Technical Tips

Technical info not specific to a particular mfr.
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Technical Tips

Post by 4Strokes » Sun Jun 19, 2016 6:21 pm

Airbox Sealing
Seal off the small openings and seams at the rear fender, sub-frame and air-box junctions with Silicone type sealant to prevent mud and water from entering the air intake system.

Brake/Clutch Perch Mod
Never snap or bend a lever again! Remove the clutch and brake perches and wrap the handlebar with a couple wraps of Teflon (pipe) tape. Remount the perch and tighten lightly but not too tight. You should be able to adjust the lever angle with just your hand.

Cable Lube/Oiler
Lewis recommends getting a hold of a doctors syringe. Fill with light oil, similar to sewing machine oil. Disconnect the lever and cable. Insert the tip of the syringe into the end of the cable housing and squeeze the syringe to oil the cable. Continue until the lever feels loose and free. -Lewis Griffiths

Carburetor Screw Replacement
Replace the screws for the carburetor float bowl with allen-head screws. It's easier to get an allen wrench under the carburetor and less likely to round out the head of the screw.

Fix Fatigue Lines in Plastic
You can use a heat gun to fix the fatigue lines that you get in plastic when it has been folded or bent over. Just run a heat gun over the fatigue line/s until they disappear. Be careful not to overheat and melt the plastic. -Dirt Rider Magazine

Fork Oil Level
Forks are sensitive to oil level height. A 2mm change in either direction can be felt. Increase the level to make the forks more resistant to bottoming and decrease the level to cushion the ride more.

How to Add Fork Oil
Take the weight off the forks, remove fork caps, add oil as needed, and reinstall caps. Don't forget to bleed the air out of the forks when the bike is back on the ground. If further adjustment is necessary, use heavier or lighter oil.

Frame Protection
When installing frame guards place a piece of Rhino Guard or Fox Clear Force Field (thick clear plastic decal) to the area underneath the guard to prevent scraping. You can also use Rhino Guard for other areas that require protection. -MotoLappa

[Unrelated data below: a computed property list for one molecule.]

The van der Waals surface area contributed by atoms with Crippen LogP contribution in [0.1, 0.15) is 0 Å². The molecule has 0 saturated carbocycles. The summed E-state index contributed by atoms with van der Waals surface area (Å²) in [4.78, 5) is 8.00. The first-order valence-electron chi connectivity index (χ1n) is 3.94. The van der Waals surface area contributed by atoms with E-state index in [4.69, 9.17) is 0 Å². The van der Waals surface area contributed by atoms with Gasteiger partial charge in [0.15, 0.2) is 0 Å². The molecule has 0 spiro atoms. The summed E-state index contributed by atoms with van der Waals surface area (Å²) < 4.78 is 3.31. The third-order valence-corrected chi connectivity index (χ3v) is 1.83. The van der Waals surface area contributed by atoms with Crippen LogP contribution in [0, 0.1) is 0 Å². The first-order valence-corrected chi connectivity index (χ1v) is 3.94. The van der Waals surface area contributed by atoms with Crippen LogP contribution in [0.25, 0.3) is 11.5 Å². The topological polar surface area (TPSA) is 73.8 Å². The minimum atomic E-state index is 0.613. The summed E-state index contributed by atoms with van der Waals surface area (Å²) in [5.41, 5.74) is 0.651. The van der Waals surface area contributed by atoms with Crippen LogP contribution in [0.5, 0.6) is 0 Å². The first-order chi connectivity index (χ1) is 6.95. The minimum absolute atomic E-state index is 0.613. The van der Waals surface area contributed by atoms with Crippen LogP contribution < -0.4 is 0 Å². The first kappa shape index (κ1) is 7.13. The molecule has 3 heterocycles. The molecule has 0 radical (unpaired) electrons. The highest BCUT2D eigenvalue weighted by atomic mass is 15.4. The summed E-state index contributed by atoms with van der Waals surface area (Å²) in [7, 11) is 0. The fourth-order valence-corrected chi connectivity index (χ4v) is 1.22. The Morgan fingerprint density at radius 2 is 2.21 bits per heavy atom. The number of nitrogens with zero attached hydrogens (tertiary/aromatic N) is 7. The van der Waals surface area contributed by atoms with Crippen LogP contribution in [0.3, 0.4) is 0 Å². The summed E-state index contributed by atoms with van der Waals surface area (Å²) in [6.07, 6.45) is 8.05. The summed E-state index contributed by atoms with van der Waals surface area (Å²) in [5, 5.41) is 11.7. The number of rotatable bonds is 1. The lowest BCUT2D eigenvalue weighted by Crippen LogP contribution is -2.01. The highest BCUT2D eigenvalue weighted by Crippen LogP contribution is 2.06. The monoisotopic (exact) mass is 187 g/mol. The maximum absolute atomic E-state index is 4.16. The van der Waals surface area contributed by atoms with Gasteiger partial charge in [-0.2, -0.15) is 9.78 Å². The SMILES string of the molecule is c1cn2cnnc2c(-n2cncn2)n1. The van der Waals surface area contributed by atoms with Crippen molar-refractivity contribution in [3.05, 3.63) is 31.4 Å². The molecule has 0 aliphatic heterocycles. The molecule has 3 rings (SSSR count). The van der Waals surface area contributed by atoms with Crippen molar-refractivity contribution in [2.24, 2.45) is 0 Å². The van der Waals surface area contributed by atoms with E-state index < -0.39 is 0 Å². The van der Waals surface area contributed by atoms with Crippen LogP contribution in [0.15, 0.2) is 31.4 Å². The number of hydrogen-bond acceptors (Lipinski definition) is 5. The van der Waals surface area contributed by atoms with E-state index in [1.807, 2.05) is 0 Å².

Grease Swing-arm, Linkage Pivots & Headset
Grease the swing-arm, linkage pivot points, and the headset bearings on a regular basis. Use any good high-temp wheel bearing grease and make it a routine service.

Grip Glue Alternative
Mike uses golf club grip tape and solvent and says it works great! The grip tape gets slimy when wet with solvent and after it dries you have to cut the grip off to replace it. -Mike Walley

Grip Removal
Insert a small diameter long blade screwdriver between the grip and bar. Then insert the tube from a can of WD40 in along with the of the screwdriver. A squirt of WD40 and a little twist of the screwdriver and the grip will easily twist off the bar. -William Faulk

Grip Replacement
When replacing grips, I use an opened coat hanger between the grip and bar to loosen the old glue. A hook on the inserted wire end draws the grip off when pulled. Hair spray allows the new grips to slide right on while keeping them in place when it dries. -James Meehan

Handlebar Sealing
Seal the right side of the handlebar with silicone sealant to prevent dirt from fouling the throttle tube's action due to a left-side crash. -American Honda

Headset Bearing Free-Play
To check headset bearing free-play, apply the front brake and rock the bike back and forth with your finger against the frame and the edge of the top headset seal or bearing race. If the headset is loose you will feel it with your finger.

Leaky Fork Seals
If your fork seals just started leaking, you might want to try sliding a playing card or the like up under the seal and spin it around the fork leg. Sometimes it may dislodge a particle that is keeping the seal from sealing.

Mileage Tracker
Kricho uses plastic tie-wraps attached to the handlebars between the triple-clamps, keeping with a size and color scheme, I alternate red and black, narrow and wide, to track total mileage of the bike. -Kricho

Plastic Mud Repellant
Before going riding, Bruce sprays the underneath side of his fenders with non-stick cooking spray. He says the mud just falls off when when hit with the spray from a garden hose. No more pressure washer! -Bruce

Rear Wheel Adjusters
Always run the rear wheel adjuster as far forward as possible. In this position the chassis gives better traction, is more precise in corners and lifts the front wheel more easily when necessary.

You can install a simple mountain bike computer on your dirt bike with little effort and have an accurate speedometer for less than $40. It also keeps track of total mileage and time. -Glenn Ulrich

Spokes & Spoke Tightness
Keep an eye on your spokes, especially the rear. Buy a spoke or spoke torque wrench. If you constantly have problems braking spokes, look into swapping them out for aftermarket or larger diameter spokes.

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